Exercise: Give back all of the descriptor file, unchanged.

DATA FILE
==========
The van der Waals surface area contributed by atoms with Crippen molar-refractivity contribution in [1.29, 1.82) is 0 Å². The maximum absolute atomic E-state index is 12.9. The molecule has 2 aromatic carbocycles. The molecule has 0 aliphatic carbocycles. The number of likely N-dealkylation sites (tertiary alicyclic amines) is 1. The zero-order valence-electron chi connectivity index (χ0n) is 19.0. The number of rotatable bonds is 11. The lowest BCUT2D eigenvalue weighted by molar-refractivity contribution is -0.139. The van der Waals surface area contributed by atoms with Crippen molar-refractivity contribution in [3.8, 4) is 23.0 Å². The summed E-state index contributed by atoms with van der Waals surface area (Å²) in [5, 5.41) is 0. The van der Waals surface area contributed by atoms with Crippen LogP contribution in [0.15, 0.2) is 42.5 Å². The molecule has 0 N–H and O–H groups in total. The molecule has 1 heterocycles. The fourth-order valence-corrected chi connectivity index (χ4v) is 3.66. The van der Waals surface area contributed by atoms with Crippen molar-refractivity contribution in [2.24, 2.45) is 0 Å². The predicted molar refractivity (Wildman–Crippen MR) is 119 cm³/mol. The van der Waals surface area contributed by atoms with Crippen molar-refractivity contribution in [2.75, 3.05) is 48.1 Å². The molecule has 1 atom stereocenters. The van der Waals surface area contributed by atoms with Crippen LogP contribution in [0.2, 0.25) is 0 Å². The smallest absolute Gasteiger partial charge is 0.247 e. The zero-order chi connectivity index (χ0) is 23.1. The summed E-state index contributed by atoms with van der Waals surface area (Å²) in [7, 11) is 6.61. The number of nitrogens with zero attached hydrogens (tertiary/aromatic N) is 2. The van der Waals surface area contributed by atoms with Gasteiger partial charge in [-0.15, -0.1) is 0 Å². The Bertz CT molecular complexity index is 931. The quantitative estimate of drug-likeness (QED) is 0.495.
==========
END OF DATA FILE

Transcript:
The van der Waals surface area contributed by atoms with Crippen molar-refractivity contribution in [1.29, 1.82) is 0 Å². The maximum absolute atomic E-state index is 12.9. The molecule has 2 aromatic carbocycles. The molecule has 0 aliphatic carbocycles. The number of likely N-dealkylation sites (tertiary alicyclic amines) is 1. The zero-order valence-electron chi connectivity index (χ0n) is 19.0. The number of rotatable bonds is 11. The lowest BCUT2D eigenvalue weighted by molar-refractivity contribution is -0.139. The van der Waals surface area contributed by atoms with Crippen molar-refractivity contribution in [3.8, 4) is 23.0 Å². The summed E-state index contributed by atoms with van der Waals surface area (Å²) in [5, 5.41) is 0. The van der Waals surface area contributed by atoms with Crippen LogP contribution in [0.15, 0.2) is 42.5 Å². The molecule has 0 N–H and O–H groups in total. The molecule has 1 heterocycles. The fourth-order valence-corrected chi connectivity index (χ4v) is 3.66. The van der Waals surface area contributed by atoms with Crippen molar-refractivity contribution in [2.24, 2.45) is 0 Å². The predicted molar refractivity (Wildman–Crippen MR) is 119 cm³/mol. The van der Waals surface area contributed by atoms with Crippen molar-refractivity contribution in [2.75, 3.05) is 48.1 Å². The molecule has 1 atom stereocenters. The van der Waals surface area contributed by atoms with Crippen LogP contribution in [0.2, 0.25) is 0 Å². The smallest absolute Gasteiger partial charge is 0.247 e. The zero-order chi connectivity index (χ0) is 23.1. The summed E-state index contributed by atoms with van der Waals surface area (Å²) in [7, 11) is 6.61. The number of nitrogens with zero attached hydrogens (tertiary/aromatic N) is 2. The van der Waals surface area contributed by atoms with Gasteiger partial charge in [-0.15, -0.1) is 0 Å². The Bertz CT molecular complexity index is 931. The quantitative estimate of drug-likeness (QED) is 0.495.